Gorkha Palace, Nepal © Josephine Billeter/Shutterstock

11. Phewa Tal

Phewa Tal, Pokhara’s sparkling lake, is highly valued by Nepalis as a holy site. This is due to its peaceful and gleaming water, which can reflect the entire Annapurna range on its surface during clear and still days. However, such serene and shining bodies of water in the Western Hills are rare and may become rarer in the future.

Among the various activities offered around Pokhara, rowing on Phewa Tal is one of the best things to do in Nepal, as it provides a simple and peaceful way to relax. Unlike many other adrenaline-pumping activities, boating is a serene experience. It is advisable to swim from a boat since the shores are mostly muddy and some hotels and restaurants along Lakeside discharge sewage into the water.

Get a glimpse of heaven as you fly high into the heavenly Nepal skies on a hot air balloon! On this guided journey you will witness spectacular panoramic views of Phewa lake as you ascend and glide through the air.


Pokhara lake, Nepal © danm12/Shutterstock

12. Yoga and meditation

Kathmandu and Pokhara are spilling over with yoga classes, meditation sessions and retreats, inspired by both the Hindu and Buddhist traditions. Many spiritual centres last only a season or two in Lakeside, and your best bet is to get personal recommendations from people who’ve just come back from a retreat.

Courses can easily be found by checking notice boards or online, and yoga enthusiasts are fairly easily found in Lakeside’s chatty guesthouses and cafés. There’s little doubt that some Lakeside places are fairly commercial, but then that’s true of many yoga centres back home, too. Introductory classes are sometimes free.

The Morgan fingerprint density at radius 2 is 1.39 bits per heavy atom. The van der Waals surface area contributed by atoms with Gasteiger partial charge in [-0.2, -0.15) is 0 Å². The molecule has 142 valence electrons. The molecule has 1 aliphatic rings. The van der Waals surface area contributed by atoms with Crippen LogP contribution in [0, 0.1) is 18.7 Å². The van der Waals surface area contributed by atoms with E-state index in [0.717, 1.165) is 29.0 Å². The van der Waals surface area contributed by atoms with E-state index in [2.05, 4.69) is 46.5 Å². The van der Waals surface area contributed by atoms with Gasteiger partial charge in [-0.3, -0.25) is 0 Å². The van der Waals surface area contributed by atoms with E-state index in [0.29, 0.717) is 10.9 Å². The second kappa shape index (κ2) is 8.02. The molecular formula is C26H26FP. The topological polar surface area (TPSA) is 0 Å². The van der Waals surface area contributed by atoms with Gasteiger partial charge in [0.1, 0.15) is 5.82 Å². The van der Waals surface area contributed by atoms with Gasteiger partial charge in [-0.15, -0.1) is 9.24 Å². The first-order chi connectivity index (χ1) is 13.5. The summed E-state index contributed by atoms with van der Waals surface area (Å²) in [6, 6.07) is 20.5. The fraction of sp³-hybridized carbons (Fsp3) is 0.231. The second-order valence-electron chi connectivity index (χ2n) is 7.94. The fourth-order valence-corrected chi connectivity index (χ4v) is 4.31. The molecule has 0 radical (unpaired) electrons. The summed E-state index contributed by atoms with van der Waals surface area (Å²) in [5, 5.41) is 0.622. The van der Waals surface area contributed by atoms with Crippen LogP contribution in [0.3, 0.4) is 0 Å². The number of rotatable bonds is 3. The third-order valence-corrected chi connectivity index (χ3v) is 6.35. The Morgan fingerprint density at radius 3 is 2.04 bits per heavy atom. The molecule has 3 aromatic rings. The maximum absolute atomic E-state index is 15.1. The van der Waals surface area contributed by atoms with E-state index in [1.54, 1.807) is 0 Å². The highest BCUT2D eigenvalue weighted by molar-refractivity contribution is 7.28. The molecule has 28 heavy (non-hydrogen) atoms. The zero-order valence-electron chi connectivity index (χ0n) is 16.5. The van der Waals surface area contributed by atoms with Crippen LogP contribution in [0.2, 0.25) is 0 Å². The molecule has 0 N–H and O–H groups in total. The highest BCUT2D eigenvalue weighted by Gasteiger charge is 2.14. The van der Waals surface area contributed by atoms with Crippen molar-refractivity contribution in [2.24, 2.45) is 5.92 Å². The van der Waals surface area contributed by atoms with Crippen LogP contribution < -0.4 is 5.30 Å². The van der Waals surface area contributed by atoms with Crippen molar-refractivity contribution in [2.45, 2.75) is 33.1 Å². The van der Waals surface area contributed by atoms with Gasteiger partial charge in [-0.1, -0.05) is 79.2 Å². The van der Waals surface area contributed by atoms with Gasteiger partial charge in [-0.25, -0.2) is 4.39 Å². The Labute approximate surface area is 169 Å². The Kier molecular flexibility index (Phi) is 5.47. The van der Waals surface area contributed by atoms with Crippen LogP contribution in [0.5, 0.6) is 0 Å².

If you're looking for a spiritual experience, check out our guide to Nepal yoga retreats: the best places for some R&R or our guide too meditation centres and retreats in Thailand.

Yoga and meditation

Western tourists taking a yoga class in the Himalayas, Everest region, Nepal

13. Visiting Chitwan National Park - one of the best things to do in Nepal for wildlife lovers

The Chitwan National Park boasts over five hundred rhinos, with sightings pretty much guaranteed. The park authorities have felt confident enough to relocate some to Bardia National Park. Tiger conservation has also proved very successful recently, and there are now thought to be significantly more than the 120 tigers counted in the park in 2013.

Altogether, 68 mammalian species are found in the park, including sloth bear, leopard, langur and four kinds of deer. Chitwan is Nepal’s most important sanctuary for birds, with 544 species recorded. The park also has to two types of crocodiles and more than 150 types of butterflies.

Explore the wildlife diversity of Chitwan National Park while you go on a jungle walk, boat in the Rapti river, and Jeep safari. Explore the unexploited trails through the hills in the lap of the Himalayas on this guided Wildlife Jungle Safari.

Rhinoceros grazing in a forest clearing in Nepal’s Chitwan National Park © Shutterstock

Rhinoceros grazing in a forest clearing in Nepal’s Chitwan National Park © Shutterstock

14. Annapurna Region

The Annapurna Region is a popular destination due to its varied scenery and hill culture, with simple logistics. However, road construction is damaging some trekking routes.